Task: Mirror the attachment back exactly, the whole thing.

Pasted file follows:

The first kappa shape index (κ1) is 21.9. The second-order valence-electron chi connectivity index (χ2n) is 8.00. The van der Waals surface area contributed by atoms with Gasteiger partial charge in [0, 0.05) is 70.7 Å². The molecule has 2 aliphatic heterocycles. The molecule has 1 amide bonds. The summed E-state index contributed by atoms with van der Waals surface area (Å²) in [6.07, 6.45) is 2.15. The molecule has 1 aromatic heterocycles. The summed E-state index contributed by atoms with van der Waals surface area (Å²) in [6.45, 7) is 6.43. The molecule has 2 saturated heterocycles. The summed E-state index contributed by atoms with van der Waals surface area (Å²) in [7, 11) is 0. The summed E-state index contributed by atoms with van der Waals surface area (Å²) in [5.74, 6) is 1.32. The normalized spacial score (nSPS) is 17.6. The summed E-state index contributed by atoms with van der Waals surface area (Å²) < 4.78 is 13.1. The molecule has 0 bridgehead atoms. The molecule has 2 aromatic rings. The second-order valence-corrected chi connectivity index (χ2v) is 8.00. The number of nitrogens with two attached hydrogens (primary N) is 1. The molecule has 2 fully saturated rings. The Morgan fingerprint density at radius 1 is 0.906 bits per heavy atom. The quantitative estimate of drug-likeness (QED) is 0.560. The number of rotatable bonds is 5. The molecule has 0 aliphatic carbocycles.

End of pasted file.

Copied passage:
The first kappa shape index (κ1) is 21.9. The second-order valence-electron chi connectivity index (χ2n) is 8.00. The van der Waals surface area contributed by atoms with Gasteiger partial charge in [0, 0.05) is 70.7 Å². The molecule has 2 aliphatic heterocycles. The molecule has 1 amide bonds. The summed E-state index contributed by atoms with van der Waals surface area (Å²) in [6.07, 6.45) is 2.15. The molecule has 1 aromatic heterocycles. The summed E-state index contributed by atoms with van der Waals surface area (Å²) in [6.45, 7) is 6.43. The molecule has 2 saturated heterocycles. The summed E-state index contributed by atoms with van der Waals surface area (Å²) in [7, 11) is 0. The summed E-state index contributed by atoms with van der Waals surface area (Å²) in [5.74, 6) is 1.32. The normalized spacial score (nSPS) is 17.6. The summed E-state index contributed by atoms with van der Waals surface area (Å²) < 4.78 is 13.1. The molecule has 0 bridgehead atoms. The molecule has 2 aromatic rings. The second-order valence-corrected chi connectivity index (χ2v) is 8.00. The number of nitrogens with two attached hydrogens (primary N) is 1. The molecule has 2 fully saturated rings. The Morgan fingerprint density at radius 1 is 0.906 bits per heavy atom. The quantitative estimate of drug-likeness (QED) is 0.560. The number of rotatable bonds is 5. The molecule has 0 aliphatic carbocycles.